In the coming weeks, the U.S. House and Senate will have to reconcile bills they passed that give the Food and Drug Administration more money and authority to guarantee the safety of prescription drugs. The legislation is needed. There have been repeated instances where unsafe drugs have remained on the market and safety concerns of FDA scientists have been ignored. 

U.S. Sen. Christopher Dodd, D-Conn., supports the overall legislation. But in May, he voted with 41 Republicans to kill an amendment to limit financial conflicts of interest among scientists on FDA drug advisory panels.

The Senate amendment would have allowed the FDA to grant only one waiver of a financial conflict of interest at a meeting of an advisory committee. In June, the House approved an amendment that completely eliminates the granting of waivers.

The FDA has proposed barring from voting all advisory committee members with conflicts and allowing those with a financial interest of less than $50,000 to take part in discussions about approval of that company's products.

There are obvious and dangerous pitfalls of allowing physicians and researchers with financial ties to a drug company, such as a research grant, to advise on whether the company's drugs are approved or are safe.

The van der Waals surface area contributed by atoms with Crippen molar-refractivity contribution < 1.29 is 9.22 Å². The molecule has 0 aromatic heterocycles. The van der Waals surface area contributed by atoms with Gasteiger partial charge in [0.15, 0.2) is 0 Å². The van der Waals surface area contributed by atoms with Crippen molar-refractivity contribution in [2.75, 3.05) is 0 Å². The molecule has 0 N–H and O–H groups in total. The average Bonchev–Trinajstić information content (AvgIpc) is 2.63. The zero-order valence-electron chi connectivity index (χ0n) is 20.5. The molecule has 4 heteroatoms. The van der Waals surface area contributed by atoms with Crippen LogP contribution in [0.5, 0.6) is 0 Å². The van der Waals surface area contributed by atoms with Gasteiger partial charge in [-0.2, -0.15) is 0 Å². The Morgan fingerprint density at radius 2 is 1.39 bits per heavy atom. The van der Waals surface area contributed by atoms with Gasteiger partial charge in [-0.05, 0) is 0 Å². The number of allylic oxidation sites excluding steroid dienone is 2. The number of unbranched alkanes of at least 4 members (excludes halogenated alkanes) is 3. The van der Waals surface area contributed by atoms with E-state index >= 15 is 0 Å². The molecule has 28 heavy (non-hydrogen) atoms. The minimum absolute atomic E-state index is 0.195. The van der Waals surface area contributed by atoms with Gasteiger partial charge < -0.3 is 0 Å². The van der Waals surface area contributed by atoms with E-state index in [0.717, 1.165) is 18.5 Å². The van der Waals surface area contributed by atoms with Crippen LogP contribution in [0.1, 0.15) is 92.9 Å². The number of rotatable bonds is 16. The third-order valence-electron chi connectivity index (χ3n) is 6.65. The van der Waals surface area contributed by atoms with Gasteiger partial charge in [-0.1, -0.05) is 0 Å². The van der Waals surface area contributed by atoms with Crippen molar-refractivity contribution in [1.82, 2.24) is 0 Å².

Of the 32 scientists on the 2005 committee that decided COX-2 inhibitors, including Vioxx, were safe, 10 had a financial ties to the drugs' makers. If these scientists had been barred from voting, two of the three drugs considered would have been rejected. Vioxx was voluntarily withdrawn after research became public that it doubled the possibility of stroke or heart attack.

Dodd voted against the amendment limiting the number of waivers for conflicts of interest because it would "further complicate an already small pool of qualified individuals in fields such as pediatrics."

However, as the Center for Science in the Public Interest points out, it should be possible to find qualified experts without financial conflicts that may color their views among the 123,000 faculty members at the 125 medical schools in the United States and the public health experts at federal agencies, including the Veterans Administration and the Centers for Disease Control. The National Institutes of Health's Office of Medical Applications of Research prohibits scientists with financial conflicts from being members of panels that evaluate the results of clinical drug trials.

Even the FDA's own proposal goes further than Dodd to ensure drug safety.

Dodd will serve on the conference committee that resolves the House and Senate versions of the bill. The legislation that emerges from those negotiations should keep the House amendment that eliminates financial conflicts of interest from FDA drug safety reviews.

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